and all the powers of the foul, as they are corrupted and de filed with original fin; the mind being not only ignorant and uncapable of saving truth, but also full of error and enmity agaioft God; and the will and affections being obstinately disobedient voto all God's directions, and beat toward that only which is evil: The heart (faith he)

• • is deceitful above all thiags, and desperately wicked ;' yea, and unsearchably wicked, so that no man can know it ; and Gen. vi. 5. . Every imagination of the thoughts of man's heart is only evil continually,' faith the • Lord, whose testimony we must trust in this and all other matters ; and expericoce also may teach us, that, till God make us deny our

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selves, we never look to God in any thing, but fleshly felf-interest alone doth rule us, and move all the wheels of our actions.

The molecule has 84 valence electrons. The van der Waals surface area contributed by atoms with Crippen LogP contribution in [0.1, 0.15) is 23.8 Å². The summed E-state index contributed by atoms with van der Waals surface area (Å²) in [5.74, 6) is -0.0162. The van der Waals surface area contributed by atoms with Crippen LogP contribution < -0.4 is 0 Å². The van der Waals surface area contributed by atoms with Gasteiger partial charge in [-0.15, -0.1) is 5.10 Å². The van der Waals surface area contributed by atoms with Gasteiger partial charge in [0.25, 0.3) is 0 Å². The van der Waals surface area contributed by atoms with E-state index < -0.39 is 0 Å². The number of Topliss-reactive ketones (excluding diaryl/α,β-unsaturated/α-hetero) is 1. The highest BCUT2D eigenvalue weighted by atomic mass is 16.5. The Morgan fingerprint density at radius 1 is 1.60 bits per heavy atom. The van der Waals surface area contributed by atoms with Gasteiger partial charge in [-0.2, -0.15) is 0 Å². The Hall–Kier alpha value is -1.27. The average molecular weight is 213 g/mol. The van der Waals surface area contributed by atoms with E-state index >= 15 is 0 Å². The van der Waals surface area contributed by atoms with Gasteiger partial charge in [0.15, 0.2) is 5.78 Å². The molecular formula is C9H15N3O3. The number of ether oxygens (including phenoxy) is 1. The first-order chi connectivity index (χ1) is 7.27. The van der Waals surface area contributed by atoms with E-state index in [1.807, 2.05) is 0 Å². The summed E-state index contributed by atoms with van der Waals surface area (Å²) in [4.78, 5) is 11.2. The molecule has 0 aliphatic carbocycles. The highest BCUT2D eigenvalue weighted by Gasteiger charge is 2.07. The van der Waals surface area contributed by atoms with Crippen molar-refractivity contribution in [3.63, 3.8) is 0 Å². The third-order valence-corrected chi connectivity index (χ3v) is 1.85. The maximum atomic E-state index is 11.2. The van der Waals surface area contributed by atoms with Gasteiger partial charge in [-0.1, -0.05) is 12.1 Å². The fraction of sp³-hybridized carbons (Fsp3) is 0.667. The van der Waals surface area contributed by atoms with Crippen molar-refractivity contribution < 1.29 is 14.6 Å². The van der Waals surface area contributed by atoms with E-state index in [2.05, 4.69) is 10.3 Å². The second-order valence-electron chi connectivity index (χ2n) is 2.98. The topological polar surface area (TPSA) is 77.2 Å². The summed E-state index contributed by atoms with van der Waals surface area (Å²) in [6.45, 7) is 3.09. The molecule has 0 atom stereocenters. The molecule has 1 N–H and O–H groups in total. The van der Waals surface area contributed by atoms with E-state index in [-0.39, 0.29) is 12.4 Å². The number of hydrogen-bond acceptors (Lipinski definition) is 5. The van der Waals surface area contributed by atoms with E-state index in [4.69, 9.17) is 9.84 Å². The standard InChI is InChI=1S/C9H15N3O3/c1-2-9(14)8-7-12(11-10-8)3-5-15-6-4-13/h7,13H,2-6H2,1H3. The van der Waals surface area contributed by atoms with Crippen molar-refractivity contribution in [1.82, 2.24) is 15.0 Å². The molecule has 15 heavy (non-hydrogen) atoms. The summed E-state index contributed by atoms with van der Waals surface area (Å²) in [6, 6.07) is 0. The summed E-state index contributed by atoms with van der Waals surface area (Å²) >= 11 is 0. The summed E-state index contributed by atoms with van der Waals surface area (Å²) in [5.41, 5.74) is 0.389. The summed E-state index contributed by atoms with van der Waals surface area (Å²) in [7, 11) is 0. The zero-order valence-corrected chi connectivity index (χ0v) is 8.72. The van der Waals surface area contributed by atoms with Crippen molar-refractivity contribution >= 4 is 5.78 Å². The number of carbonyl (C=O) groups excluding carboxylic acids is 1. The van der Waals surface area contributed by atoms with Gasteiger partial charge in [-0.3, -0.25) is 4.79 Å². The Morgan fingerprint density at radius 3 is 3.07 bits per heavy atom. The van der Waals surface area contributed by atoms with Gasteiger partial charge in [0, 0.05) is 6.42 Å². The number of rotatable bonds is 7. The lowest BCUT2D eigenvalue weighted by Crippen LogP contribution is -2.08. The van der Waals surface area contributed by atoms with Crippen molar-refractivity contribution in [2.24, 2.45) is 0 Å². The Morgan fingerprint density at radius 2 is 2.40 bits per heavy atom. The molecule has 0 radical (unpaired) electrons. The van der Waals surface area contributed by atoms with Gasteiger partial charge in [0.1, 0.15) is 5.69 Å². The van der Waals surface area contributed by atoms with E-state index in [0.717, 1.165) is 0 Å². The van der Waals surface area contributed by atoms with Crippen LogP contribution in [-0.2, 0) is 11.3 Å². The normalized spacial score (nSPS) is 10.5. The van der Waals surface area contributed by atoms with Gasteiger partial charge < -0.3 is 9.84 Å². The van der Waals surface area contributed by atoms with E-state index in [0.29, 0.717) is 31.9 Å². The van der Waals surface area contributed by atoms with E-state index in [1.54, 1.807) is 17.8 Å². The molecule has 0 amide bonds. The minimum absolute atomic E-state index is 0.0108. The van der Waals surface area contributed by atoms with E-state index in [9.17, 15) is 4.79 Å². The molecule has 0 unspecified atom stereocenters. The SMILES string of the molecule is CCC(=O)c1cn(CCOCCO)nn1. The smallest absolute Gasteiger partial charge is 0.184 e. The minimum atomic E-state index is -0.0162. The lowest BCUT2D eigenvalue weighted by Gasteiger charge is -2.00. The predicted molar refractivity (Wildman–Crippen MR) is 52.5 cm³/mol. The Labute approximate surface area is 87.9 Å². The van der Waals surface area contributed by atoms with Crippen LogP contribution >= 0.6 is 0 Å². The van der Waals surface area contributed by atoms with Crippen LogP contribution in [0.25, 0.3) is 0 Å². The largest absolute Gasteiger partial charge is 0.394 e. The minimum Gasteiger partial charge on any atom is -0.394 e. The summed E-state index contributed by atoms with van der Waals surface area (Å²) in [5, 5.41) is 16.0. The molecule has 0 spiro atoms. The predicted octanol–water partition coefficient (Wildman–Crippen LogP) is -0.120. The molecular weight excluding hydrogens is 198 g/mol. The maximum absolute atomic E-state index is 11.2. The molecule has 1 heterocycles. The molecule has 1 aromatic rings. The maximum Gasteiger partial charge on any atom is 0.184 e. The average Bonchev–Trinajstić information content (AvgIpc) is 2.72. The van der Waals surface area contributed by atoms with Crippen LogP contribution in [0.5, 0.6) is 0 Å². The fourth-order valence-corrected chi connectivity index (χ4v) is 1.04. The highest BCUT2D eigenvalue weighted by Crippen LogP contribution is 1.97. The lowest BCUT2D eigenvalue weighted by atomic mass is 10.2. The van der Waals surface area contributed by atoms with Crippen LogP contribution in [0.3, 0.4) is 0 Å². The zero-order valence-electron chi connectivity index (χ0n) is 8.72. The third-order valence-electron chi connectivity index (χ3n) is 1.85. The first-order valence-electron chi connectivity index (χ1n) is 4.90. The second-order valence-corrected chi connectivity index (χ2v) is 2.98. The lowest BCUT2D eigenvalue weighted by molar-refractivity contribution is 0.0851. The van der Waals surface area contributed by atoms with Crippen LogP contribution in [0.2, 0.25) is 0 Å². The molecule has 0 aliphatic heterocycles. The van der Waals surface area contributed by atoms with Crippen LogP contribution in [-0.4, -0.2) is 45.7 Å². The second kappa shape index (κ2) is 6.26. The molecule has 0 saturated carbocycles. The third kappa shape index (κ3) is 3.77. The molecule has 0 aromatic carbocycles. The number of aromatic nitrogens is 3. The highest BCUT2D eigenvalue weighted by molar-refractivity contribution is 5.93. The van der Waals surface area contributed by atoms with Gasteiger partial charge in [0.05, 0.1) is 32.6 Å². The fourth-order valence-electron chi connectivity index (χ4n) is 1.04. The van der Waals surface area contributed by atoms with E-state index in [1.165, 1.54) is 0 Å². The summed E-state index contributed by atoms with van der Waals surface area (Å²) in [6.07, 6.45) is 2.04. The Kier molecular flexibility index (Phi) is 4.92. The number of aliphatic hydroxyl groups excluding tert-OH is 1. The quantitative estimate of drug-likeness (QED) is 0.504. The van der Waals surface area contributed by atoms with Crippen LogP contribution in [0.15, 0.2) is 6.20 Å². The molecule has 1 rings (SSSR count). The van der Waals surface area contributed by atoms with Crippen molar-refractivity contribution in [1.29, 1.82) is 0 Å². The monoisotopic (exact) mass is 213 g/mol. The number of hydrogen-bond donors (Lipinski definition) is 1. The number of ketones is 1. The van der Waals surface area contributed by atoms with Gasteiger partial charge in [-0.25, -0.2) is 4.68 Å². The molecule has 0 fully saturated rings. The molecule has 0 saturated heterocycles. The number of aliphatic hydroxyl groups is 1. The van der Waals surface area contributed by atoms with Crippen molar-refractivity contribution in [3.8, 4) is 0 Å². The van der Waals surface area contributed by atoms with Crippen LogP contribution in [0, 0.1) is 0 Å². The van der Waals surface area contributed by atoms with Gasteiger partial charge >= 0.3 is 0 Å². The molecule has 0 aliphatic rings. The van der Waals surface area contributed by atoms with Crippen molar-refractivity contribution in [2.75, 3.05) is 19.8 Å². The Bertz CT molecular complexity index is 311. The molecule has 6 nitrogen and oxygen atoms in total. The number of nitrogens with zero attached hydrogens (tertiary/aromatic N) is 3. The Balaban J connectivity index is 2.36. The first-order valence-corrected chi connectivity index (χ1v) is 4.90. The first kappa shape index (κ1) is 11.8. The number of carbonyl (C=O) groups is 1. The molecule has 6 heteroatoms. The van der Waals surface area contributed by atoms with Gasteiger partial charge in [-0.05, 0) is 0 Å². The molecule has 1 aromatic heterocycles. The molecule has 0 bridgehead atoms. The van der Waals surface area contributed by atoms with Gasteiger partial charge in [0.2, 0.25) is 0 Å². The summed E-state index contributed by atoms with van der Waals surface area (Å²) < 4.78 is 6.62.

2. That the Lord bringeth our original sin, or wicked inclination, with all the actual truits thereof, unto reckoning before his judgment feat; • For he searcheth the heart, and trieth the reins, to give every 'man according to his ways, and according to the trust of his doings.'

Hence let every mag reason thus; “ What God and my guilty conscience beareth witness of, I am convinced that it is true.

“ But God and my guilty conscience beareth witness, that my “ heart is deceitful above all things, and desperately wicked; and " that all the imaginations of my heart, by nature, are only evil conti“nually.